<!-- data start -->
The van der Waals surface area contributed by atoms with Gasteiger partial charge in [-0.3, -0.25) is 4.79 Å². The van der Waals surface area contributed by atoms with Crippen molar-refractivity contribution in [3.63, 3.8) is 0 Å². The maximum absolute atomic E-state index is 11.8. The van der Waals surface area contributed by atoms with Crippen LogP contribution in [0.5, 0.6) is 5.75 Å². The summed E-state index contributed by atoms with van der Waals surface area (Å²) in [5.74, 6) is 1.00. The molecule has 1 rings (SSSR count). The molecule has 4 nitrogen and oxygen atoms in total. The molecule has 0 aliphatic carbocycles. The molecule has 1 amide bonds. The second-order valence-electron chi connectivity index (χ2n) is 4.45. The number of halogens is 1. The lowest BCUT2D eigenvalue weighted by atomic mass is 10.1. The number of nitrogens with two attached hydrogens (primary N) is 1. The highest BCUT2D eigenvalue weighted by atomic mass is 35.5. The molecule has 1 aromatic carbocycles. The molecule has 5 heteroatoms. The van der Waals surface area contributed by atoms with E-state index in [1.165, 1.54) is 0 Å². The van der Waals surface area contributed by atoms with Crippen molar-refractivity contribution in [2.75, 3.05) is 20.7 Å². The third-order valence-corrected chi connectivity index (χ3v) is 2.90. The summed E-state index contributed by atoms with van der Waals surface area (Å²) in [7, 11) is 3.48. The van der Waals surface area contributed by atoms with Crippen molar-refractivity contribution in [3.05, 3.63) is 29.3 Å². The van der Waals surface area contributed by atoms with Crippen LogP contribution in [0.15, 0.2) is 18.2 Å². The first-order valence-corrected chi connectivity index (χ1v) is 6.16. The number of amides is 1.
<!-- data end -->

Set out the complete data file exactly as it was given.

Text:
The van der Waals surface area contributed by atoms with Gasteiger partial charge in [-0.3, -0.25) is 4.79 Å². The van der Waals surface area contributed by atoms with Crippen molar-refractivity contribution in [3.63, 3.8) is 0 Å². The maximum absolute atomic E-state index is 11.8. The van der Waals surface area contributed by atoms with Crippen LogP contribution in [0.5, 0.6) is 5.75 Å². The summed E-state index contributed by atoms with van der Waals surface area (Å²) in [5.74, 6) is 1.00. The molecule has 1 rings (SSSR count). The molecule has 4 nitrogen and oxygen atoms in total. The molecule has 0 aliphatic carbocycles. The molecule has 1 amide bonds. The second-order valence-electron chi connectivity index (χ2n) is 4.45. The number of halogens is 1. The lowest BCUT2D eigenvalue weighted by atomic mass is 10.1. The number of nitrogens with two attached hydrogens (primary N) is 1. The highest BCUT2D eigenvalue weighted by atomic mass is 35.5. The molecule has 1 aromatic carbocycles. The molecule has 5 heteroatoms. The van der Waals surface area contributed by atoms with E-state index in [1.165, 1.54) is 0 Å². The van der Waals surface area contributed by atoms with Crippen molar-refractivity contribution in [2.75, 3.05) is 20.7 Å². The third-order valence-corrected chi connectivity index (χ3v) is 2.90. The summed E-state index contributed by atoms with van der Waals surface area (Å²) in [7, 11) is 3.48. The van der Waals surface area contributed by atoms with Crippen molar-refractivity contribution in [3.05, 3.63) is 29.3 Å². The van der Waals surface area contributed by atoms with Crippen LogP contribution in [0.15, 0.2) is 18.2 Å². The first-order valence-corrected chi connectivity index (χ1v) is 6.16. The number of amides is 1.